Touching the ceiling :: Dienas Bizness

On March 22, the management of the US FRS once again raised the base interest rate of the US dollar. The new base interest rate corridor is 4.75% – 5.00% (charts often show the upper mark of the corridor). For the first time since September 2007, the upper limit of the dollar base interest rate has reached the 5% mark.

On March 16, we marked the first day of the year since the US FRS began its interest rate hike cycle, and in total, this is the ninth increase in the dollar’s base interest rates in nine consecutive meetings, and the total increase in interest rates has already reached a record high of 475 basis points in a record short time.

At the same time, the US FRS promises to continue reducing its assets. As recently as March of last year, US FRS assets exceeded $8.96 trillion, but assets have already been reduced by more than $320 billion so far. This is the net result considering also that due to the bankruptcies of some US banks and the subsequent instability in the financial market, the central bank has increased its assets by almost 300 billion dollars in the last two weeks to improve market liquidity.

Reasons for the decision

Despite the upheavals in the banking sector in the last couple of weeks and the resulting ripples in the financial market, the US dollar continues its fastest rise in interest rates since the late 1970s. However, the end of the cycle of interest rate hikes is already visible and the interest rate ceiling seems to be close. At the moment, judging by the materials published by the US FRS, it looks like another small increase in interest rates could be expected in the next few meetings, and then a not-too-long pause, possibly followed by a rate cut at the end of the year.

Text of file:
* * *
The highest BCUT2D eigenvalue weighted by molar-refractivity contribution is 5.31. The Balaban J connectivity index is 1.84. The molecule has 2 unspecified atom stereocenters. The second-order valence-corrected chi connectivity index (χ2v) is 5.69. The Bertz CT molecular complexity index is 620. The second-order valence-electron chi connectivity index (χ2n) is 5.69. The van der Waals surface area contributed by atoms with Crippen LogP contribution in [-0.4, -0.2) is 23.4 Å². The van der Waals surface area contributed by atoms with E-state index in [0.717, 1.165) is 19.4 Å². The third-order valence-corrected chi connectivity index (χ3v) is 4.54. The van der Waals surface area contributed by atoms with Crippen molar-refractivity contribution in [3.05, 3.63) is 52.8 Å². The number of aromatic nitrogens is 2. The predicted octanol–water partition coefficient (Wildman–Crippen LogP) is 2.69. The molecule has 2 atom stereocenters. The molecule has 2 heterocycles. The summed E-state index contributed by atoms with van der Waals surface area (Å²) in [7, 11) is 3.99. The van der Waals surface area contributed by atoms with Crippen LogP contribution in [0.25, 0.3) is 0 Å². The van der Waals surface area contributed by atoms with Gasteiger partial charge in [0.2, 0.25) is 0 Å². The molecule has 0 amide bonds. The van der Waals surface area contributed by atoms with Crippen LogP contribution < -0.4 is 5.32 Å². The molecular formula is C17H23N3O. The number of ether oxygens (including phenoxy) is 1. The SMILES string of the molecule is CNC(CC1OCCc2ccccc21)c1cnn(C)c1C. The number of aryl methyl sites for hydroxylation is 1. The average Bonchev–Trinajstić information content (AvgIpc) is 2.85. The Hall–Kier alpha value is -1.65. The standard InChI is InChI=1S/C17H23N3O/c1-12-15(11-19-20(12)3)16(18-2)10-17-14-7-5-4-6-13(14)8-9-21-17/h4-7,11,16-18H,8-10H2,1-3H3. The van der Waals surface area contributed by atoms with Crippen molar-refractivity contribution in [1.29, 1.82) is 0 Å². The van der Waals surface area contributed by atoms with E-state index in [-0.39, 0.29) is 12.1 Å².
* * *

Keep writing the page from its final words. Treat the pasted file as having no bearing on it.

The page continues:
The head of the US FRS, however, dampened the joy over the end of the rate hike by promising that if it is necessary to fight inflation, the rate hike can be continued. At the moment, the opinion on how dollar interest rates might behave has changed, as the central bank expects that the events of the last few weeks will worsen the situation in the US credit market, which will have the equivalent effect of raising rates. If the central bank is right, then the increase in credit prices carried out so far, together with stricter requirements for borrowers, has resulted in a slowdown in consumption and a decrease in the inflation rate.

Contrary to the ECB, which raised its forecast for euro area GDP to 1% for this year, the US FRS lowered its economic growth forecast for this year from 0.5% to 0.4%. The unemployment rate is still expected to rise towards 4.5%, but the central bank admits that there are still plenty of vacancies and the labor market is strong. Either way, any given forecast is subject to great uncertainty, and central banks on both sides of the ocean are ready to react quickly to economic or financial market changes, as the US FRS has amply demonstrated over the past couple of weeks.

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